HERE. Without giving anything away, it is about an annual Lottery that takes place in a small village. Sorry. That's all I can give you without giving it away. Read it and leave a comment so we can discuss!
***SPOILER ALERT BELOW*****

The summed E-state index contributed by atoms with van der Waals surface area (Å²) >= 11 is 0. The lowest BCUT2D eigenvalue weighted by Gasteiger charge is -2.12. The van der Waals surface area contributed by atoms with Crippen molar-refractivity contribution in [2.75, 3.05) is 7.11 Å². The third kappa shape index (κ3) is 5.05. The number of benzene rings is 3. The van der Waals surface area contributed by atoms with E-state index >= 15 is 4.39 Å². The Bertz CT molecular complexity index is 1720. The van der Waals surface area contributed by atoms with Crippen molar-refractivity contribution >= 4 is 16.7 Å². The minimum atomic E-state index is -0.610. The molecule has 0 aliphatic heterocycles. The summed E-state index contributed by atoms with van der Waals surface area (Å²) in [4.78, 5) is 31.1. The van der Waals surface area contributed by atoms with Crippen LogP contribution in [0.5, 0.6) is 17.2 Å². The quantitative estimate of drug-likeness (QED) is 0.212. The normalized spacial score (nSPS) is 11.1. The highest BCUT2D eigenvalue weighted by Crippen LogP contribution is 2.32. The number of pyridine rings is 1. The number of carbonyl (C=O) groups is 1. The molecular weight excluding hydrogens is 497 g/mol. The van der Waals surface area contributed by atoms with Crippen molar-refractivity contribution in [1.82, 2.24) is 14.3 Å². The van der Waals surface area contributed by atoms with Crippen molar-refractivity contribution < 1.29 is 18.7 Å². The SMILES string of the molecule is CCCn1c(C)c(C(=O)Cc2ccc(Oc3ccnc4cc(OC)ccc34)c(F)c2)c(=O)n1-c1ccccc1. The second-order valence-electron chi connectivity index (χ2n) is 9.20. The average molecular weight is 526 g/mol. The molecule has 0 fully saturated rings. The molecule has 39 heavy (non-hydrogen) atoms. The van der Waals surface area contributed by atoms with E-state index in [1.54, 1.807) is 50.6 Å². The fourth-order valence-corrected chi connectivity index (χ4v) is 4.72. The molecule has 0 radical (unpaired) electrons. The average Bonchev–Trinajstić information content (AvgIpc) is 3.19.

The story is really jacked up. I think Suzanne Collins got many of her ideas for the Hunger Games from this story. So if you did't feel like reading it, I will tell you what it is about. There is a town that has a drawing every year, and whomever draws the black dot gets stoned. That's basically the gist. Throughout the entire story, it gives this imagery of a bright and sunny summer afternoon with wonderful townsmen and neighbors, but in reality the event is horrible, but because of tradition, these people continue the injustice. Even though this was written in 1948, I think it still applies today. In my opinion, Jackson did a great job depicting herd tendencies. Mrs. Hutchinson was the woman who pulled the fatal black dot, and while she was in the process of getting stoned, she cries out "its not fair". I'm left to ask, why didn't she say anything in the years past? Why is it when it happens to her she's speaking her mind? Is that what we do in our society today? Are we bystanders and just watch injustice occur and not until it happens to us do we stand for the cause? What do you think? What other messages do you see in the story?